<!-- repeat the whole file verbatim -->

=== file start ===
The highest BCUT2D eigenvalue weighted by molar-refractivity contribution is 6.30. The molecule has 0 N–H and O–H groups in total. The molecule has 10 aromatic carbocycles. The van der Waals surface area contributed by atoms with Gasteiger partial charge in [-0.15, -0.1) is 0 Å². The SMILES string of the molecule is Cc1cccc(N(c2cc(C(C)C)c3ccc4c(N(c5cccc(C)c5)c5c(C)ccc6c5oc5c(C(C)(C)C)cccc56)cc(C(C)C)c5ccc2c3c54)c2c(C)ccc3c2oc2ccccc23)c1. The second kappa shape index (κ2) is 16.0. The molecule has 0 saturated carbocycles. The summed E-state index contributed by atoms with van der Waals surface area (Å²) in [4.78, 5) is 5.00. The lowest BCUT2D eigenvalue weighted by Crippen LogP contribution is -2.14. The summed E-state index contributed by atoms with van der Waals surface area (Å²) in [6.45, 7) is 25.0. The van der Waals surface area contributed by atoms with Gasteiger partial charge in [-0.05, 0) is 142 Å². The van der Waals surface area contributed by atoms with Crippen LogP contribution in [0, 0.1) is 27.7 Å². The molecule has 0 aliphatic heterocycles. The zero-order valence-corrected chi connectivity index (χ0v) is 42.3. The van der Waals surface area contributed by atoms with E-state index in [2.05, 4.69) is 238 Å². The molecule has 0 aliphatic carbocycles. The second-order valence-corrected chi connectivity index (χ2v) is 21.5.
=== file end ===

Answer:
The highest BCUT2D eigenvalue weighted by molar-refractivity contribution is 6.30. The molecule has 0 N–H and O–H groups in total. The molecule has 10 aromatic carbocycles. The van der Waals surface area contributed by atoms with Gasteiger partial charge in [-0.15, -0.1) is 0 Å². The SMILES string of the molecule is Cc1cccc(N(c2cc(C(C)C)c3ccc4c(N(c5cccc(C)c5)c5c(C)ccc6c5oc5c(C(C)(C)C)cccc56)cc(C(C)C)c5ccc2c3c54)c2c(C)ccc3c2oc2ccccc23)c1. The second kappa shape index (κ2) is 16.0. The molecule has 0 saturated carbocycles. The summed E-state index contributed by atoms with van der Waals surface area (Å²) in [4.78, 5) is 5.00. The lowest BCUT2D eigenvalue weighted by Crippen LogP contribution is -2.14. The summed E-state index contributed by atoms with van der Waals surface area (Å²) in [6.45, 7) is 25.0. The van der Waals surface area contributed by atoms with Gasteiger partial charge in [-0.05, 0) is 142 Å². The van der Waals surface area contributed by atoms with Crippen LogP contribution in [0, 0.1) is 27.7 Å². The molecule has 0 aliphatic heterocycles. The zero-order valence-corrected chi connectivity index (χ0v) is 42.3. The van der Waals surface area contributed by atoms with E-state index in [2.05, 4.69) is 238 Å². The molecule has 0 aliphatic carbocycles. The second-order valence-corrected chi connectivity index (χ2v) is 21.5.